Normally I would try to take this recipe and decrease the sugar, add some whole wheat flour, etc.  But there are a few cards in my recipe file I just don’t mess around with, and this is one of them.  I follow it to the letter, and it never lets me down.  (Except for the fact that my mom clearly wrote “4 mashed bananas” on the recipe card, and that’s crazy talk.  It’s 2—see the recipe below.)

This is so easy there’s really no need for step-by-step photos.  Just do me a favor and DON’T forget to butter the top of the loaf and sprinkle it with sugar right after you take it out of the pan.  This step is mandatory, and if you skip it, both Great Grandma Pearl and I will be very disappointed.

Oh, and one final note—if you have two loaf pans and a plethora of bananas, you might as well just double the recipe.  It’s no extra work, and then you could give a loaf away to someone.  I think banana bread is the perfect baked good for gift-ing—it’s easy to transport, most people like it, and it just says “Hey, I think you’re really neat and you deserve a good breakfast and/or snack.”

St. John’s Banana Bread

  • 1/2 c. (1 stick) butter, room temperature
  • 1 c. sugar
  • 2 eggs
  • 2 c. flour
  • 1 tsp baking soda
  • 1 tsp baking powder
  • 1/4 tsp salt
  • 2 large, overripe bananas, mashed (You want a little over a cup)

Cream together the butter and sugar until light and fluffy.  Add the eggs and continue mixing until well-combined.  Fold in the dry ingredients, and then the mashed bananas.  Pour the batter into a greased and floured loaf pan and bake for one hour* at 350.  Remove from the pan immediately, butter the top of the loaf, and sprinkle with sugar.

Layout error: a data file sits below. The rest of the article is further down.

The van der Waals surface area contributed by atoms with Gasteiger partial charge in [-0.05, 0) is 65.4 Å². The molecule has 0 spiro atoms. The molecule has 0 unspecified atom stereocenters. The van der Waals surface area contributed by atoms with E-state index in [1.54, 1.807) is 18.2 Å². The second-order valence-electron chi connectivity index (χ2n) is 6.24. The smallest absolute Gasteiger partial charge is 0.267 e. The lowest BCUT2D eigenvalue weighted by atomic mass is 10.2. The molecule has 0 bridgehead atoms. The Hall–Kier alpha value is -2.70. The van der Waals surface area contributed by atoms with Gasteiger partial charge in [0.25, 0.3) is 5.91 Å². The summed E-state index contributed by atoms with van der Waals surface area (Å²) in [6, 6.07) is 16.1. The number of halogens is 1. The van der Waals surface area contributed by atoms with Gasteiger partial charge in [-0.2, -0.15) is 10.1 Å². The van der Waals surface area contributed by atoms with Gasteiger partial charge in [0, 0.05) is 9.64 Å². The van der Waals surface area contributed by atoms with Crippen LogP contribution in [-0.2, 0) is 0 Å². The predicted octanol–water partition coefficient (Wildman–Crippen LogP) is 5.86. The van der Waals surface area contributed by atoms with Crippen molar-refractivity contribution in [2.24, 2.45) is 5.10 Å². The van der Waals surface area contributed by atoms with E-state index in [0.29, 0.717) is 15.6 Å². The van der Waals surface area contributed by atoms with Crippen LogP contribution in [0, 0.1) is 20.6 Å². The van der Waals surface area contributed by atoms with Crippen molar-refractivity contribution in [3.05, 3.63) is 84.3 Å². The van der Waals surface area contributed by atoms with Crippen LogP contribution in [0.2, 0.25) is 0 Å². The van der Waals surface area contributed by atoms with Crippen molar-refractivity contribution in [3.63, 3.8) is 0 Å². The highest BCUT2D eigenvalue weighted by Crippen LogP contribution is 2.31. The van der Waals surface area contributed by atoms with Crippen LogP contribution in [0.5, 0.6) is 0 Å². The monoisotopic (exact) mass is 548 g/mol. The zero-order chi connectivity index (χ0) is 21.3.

*I usually bake this for the full hour, but you might want to check it at around 55 minutes or so.  If you over-bake, you really will have Tough Bananas, and that would be a shame.

Onward and upward!  Until next time, fair friends.

Muffin makeover

Last night I had my fellow students from the study abroad program I did in France over for sangria and crepes.  It was lovely!  And—it provided some baking inspiration.  I have a framed recipe hanging in my kitchen, and someone asked about it.  Let’s just say I have a long history with this particular recipe.

Over a period of approximately 10 years, starting when I was in middle school, my mom and I made this recipe at least once a month—always in the form of muffins instead of bread.  It’s a “friendship recipe”–one of those deals where you get the starter for the batter from someone else, and then when you make the recipe you end up with starter that you have to pass on to other people.  It’s a vicious cycle.  Especially when you live in a town of  about 4000 people and you only know a certain percentage of them well enough to approach them with a Ziploc baggie full of stinky, fermenting muffin batter.